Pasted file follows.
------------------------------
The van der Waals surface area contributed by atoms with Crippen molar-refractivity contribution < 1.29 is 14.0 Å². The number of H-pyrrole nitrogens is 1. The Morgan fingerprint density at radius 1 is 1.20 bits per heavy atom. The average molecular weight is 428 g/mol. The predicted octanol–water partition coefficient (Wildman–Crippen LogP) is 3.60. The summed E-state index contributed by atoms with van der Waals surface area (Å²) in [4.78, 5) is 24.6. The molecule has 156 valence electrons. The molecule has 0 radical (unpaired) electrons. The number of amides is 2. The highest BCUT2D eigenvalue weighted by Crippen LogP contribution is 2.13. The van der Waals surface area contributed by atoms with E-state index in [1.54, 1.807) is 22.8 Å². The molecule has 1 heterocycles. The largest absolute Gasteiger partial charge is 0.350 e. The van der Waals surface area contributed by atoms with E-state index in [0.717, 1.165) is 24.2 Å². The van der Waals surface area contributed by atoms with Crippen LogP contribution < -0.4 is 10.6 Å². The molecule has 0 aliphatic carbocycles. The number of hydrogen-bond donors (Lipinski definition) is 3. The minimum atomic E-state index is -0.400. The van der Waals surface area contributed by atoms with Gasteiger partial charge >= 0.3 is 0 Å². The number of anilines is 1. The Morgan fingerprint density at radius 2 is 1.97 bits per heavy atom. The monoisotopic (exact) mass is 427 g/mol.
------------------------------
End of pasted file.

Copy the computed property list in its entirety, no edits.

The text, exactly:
The van der Waals surface area contributed by atoms with Crippen molar-refractivity contribution < 1.29 is 14.0 Å². The number of H-pyrrole nitrogens is 1. The Morgan fingerprint density at radius 1 is 1.20 bits per heavy atom. The average molecular weight is 428 g/mol. The predicted octanol–water partition coefficient (Wildman–Crippen LogP) is 3.60. The summed E-state index contributed by atoms with van der Waals surface area (Å²) in [4.78, 5) is 24.6. The molecule has 156 valence electrons. The molecule has 0 radical (unpaired) electrons. The number of amides is 2. The highest BCUT2D eigenvalue weighted by Crippen LogP contribution is 2.13. The van der Waals surface area contributed by atoms with E-state index in [1.54, 1.807) is 22.8 Å². The molecule has 1 heterocycles. The largest absolute Gasteiger partial charge is 0.350 e. The van der Waals surface area contributed by atoms with E-state index in [0.717, 1.165) is 24.2 Å². The van der Waals surface area contributed by atoms with Crippen LogP contribution < -0.4 is 10.6 Å². The molecule has 0 aliphatic carbocycles. The number of hydrogen-bond donors (Lipinski definition) is 3. The minimum atomic E-state index is -0.400. The van der Waals surface area contributed by atoms with Gasteiger partial charge >= 0.3 is 0 Å². The number of anilines is 1. The Morgan fingerprint density at radius 2 is 1.97 bits per heavy atom. The monoisotopic (exact) mass is 427 g/mol.